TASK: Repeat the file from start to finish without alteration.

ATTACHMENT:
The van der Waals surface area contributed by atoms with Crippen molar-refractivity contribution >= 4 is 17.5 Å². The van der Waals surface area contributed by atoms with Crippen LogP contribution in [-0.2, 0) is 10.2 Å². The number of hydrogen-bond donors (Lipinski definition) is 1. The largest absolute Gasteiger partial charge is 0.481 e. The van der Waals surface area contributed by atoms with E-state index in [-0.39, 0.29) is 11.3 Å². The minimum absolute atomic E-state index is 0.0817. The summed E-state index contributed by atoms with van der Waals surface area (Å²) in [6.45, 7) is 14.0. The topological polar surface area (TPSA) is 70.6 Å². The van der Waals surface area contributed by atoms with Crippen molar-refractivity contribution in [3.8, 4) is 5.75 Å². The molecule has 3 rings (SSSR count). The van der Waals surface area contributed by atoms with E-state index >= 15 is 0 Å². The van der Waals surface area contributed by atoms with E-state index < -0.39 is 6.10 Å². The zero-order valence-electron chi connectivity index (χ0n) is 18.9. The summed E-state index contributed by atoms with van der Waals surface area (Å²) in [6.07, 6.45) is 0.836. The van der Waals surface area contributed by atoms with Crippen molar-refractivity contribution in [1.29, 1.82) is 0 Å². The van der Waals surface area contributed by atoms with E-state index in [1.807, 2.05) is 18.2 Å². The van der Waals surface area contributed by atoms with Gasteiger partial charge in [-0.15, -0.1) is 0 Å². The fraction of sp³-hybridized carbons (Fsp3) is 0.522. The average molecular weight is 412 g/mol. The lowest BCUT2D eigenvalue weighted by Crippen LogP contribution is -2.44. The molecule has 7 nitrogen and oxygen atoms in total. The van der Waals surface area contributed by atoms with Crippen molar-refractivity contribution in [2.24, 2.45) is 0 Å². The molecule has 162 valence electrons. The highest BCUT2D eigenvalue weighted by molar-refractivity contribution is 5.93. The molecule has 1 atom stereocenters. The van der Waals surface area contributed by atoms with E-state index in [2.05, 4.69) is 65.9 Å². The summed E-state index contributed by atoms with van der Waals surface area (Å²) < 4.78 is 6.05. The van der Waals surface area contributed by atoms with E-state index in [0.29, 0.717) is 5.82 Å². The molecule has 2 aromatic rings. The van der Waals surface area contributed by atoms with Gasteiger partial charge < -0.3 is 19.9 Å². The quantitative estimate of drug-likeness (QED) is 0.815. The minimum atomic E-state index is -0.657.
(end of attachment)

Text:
The van der Waals surface area contributed by atoms with Crippen molar-refractivity contribution >= 4 is 17.5 Å². The van der Waals surface area contributed by atoms with Crippen LogP contribution in [-0.2, 0) is 10.2 Å². The number of hydrogen-bond donors (Lipinski definition) is 1. The largest absolute Gasteiger partial charge is 0.481 e. The van der Waals surface area contributed by atoms with E-state index in [-0.39, 0.29) is 11.3 Å². The minimum absolute atomic E-state index is 0.0817. The summed E-state index contributed by atoms with van der Waals surface area (Å²) in [6.45, 7) is 14.0. The topological polar surface area (TPSA) is 70.6 Å². The van der Waals surface area contributed by atoms with Crippen molar-refractivity contribution in [3.8, 4) is 5.75 Å². The molecule has 3 rings (SSSR count). The van der Waals surface area contributed by atoms with E-state index >= 15 is 0 Å². The van der Waals surface area contributed by atoms with E-state index < -0.39 is 6.10 Å². The zero-order valence-electron chi connectivity index (χ0n) is 18.9. The summed E-state index contributed by atoms with van der Waals surface area (Å²) in [6.07, 6.45) is 0.836. The van der Waals surface area contributed by atoms with Crippen molar-refractivity contribution in [1.29, 1.82) is 0 Å². The van der Waals surface area contributed by atoms with E-state index in [1.807, 2.05) is 18.2 Å². The van der Waals surface area contributed by atoms with Gasteiger partial charge in [-0.15, -0.1) is 0 Å². The fraction of sp³-hybridized carbons (Fsp3) is 0.522. The average molecular weight is 412 g/mol. The lowest BCUT2D eigenvalue weighted by Crippen LogP contribution is -2.44. The molecule has 7 nitrogen and oxygen atoms in total. The van der Waals surface area contributed by atoms with Crippen molar-refractivity contribution in [2.24, 2.45) is 0 Å². The molecule has 162 valence electrons. The highest BCUT2D eigenvalue weighted by molar-refractivity contribution is 5.93. The molecule has 1 atom stereocenters. The van der Waals surface area contributed by atoms with E-state index in [2.05, 4.69) is 65.9 Å². The summed E-state index contributed by atoms with van der Waals surface area (Å²) < 4.78 is 6.05. The van der Waals surface area contributed by atoms with E-state index in [0.29, 0.717) is 5.82 Å². The molecule has 2 aromatic rings. The van der Waals surface area contributed by atoms with Gasteiger partial charge < -0.3 is 19.9 Å². The quantitative estimate of drug-likeness (QED) is 0.815. The minimum atomic E-state index is -0.657.